Nevada Appeal at 150: Sept. 12, 1962: JFK vows U.S. will win race to moon

JFK vows U.S. will win race to moon

Houston, Tex. (UPI) — President Kennedy said today the nation is determined to win the race with Russia to the moon and first place in space so that it will be an area of peace and never “a terrifying theater of war.”

A crowd estimated at 50,000 people in the vast Rice University Stadium cheered the President’s call for a “full speed” drive to win the space race with “boldness and daring.”

Under a hot, sunny sky in the city that is headquarters for the manned spacecraft center, the President paused midway in a two-day tour of space installations to call for an all-out effort to put the country ahead of the Soviet Union, now leading in manned space flight.

“For the eyes of the world and its testless millions now look up and out to space, to the moon and the planets beyond,” the President said.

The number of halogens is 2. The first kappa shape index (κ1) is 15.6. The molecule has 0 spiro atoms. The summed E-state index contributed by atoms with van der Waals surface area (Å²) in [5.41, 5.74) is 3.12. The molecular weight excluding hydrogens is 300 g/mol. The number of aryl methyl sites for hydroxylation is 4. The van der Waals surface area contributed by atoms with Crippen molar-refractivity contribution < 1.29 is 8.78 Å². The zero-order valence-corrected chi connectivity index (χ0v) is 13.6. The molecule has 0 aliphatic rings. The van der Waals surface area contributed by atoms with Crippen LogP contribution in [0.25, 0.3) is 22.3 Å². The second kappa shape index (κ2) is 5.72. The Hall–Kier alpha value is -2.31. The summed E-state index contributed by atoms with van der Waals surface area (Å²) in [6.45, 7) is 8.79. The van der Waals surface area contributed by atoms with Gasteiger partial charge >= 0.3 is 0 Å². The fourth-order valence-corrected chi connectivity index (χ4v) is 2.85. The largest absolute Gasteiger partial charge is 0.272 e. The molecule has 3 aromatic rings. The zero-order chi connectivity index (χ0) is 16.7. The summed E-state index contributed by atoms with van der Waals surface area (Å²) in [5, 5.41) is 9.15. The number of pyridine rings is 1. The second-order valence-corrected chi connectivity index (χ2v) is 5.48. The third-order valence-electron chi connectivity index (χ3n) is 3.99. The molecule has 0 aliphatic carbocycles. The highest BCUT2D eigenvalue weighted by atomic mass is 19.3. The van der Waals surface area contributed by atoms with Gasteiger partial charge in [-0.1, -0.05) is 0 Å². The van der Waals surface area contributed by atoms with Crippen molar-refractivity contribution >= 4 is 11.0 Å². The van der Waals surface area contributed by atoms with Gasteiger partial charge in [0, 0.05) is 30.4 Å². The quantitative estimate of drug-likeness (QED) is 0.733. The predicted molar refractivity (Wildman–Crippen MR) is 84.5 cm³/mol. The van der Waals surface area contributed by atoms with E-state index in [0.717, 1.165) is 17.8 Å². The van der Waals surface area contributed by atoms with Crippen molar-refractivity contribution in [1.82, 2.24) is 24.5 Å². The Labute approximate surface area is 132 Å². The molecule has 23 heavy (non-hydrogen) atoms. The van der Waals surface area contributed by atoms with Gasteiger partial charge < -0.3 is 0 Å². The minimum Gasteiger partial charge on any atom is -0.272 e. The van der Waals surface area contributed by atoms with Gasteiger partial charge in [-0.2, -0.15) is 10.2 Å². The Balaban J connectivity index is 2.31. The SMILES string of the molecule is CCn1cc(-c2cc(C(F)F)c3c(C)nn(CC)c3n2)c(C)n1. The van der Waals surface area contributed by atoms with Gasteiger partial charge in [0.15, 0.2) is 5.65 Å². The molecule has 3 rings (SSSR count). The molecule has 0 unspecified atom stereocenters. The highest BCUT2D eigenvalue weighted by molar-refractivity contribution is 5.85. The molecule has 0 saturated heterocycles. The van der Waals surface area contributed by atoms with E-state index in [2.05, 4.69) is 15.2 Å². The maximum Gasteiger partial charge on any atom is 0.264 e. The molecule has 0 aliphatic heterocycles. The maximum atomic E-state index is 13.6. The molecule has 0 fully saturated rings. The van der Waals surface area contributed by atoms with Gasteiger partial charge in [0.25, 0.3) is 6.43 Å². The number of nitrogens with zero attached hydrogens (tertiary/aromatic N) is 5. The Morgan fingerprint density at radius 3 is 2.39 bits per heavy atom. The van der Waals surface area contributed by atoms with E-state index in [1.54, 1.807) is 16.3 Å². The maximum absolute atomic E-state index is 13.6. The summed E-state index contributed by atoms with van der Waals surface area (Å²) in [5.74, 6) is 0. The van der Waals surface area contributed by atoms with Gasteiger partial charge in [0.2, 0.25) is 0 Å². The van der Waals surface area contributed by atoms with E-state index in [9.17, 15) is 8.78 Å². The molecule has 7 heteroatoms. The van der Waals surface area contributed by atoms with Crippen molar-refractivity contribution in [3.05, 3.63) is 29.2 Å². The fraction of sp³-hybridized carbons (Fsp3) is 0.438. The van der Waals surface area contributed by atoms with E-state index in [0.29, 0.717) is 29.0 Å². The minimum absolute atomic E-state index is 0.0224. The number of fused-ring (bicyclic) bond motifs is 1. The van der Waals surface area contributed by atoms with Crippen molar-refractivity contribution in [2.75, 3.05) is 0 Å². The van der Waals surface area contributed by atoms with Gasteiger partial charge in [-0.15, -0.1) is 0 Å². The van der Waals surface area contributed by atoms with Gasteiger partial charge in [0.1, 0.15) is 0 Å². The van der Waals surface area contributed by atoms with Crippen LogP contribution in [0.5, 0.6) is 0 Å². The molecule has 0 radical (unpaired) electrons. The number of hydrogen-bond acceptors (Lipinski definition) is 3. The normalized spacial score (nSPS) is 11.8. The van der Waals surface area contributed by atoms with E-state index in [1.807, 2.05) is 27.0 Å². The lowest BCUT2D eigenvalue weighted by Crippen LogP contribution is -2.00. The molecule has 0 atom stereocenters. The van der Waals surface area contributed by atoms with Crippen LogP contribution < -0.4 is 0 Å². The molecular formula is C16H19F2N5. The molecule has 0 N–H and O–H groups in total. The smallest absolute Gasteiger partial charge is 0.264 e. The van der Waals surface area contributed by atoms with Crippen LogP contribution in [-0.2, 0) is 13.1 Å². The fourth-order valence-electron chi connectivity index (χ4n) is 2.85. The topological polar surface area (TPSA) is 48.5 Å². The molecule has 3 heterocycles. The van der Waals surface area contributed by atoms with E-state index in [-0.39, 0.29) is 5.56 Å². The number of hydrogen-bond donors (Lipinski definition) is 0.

“And we have vowed that they shall not see it governed by a hostile flag of conquest, but by a banner of peace. We have vowed that they shall not see space filled with weapons of mass destruction but with instruments of knowledge and understanding.”

Without saying so, Kennedy appeared to be aiming some barbs at former President Dwight D. Eisenhower, who recently criticized the administration’s efforts to beat Russia to the moon in this decade and called the program “fantastically expensive.”

This continues the Appeal’s review of news stories and headlines during its Sesquicentennial year.


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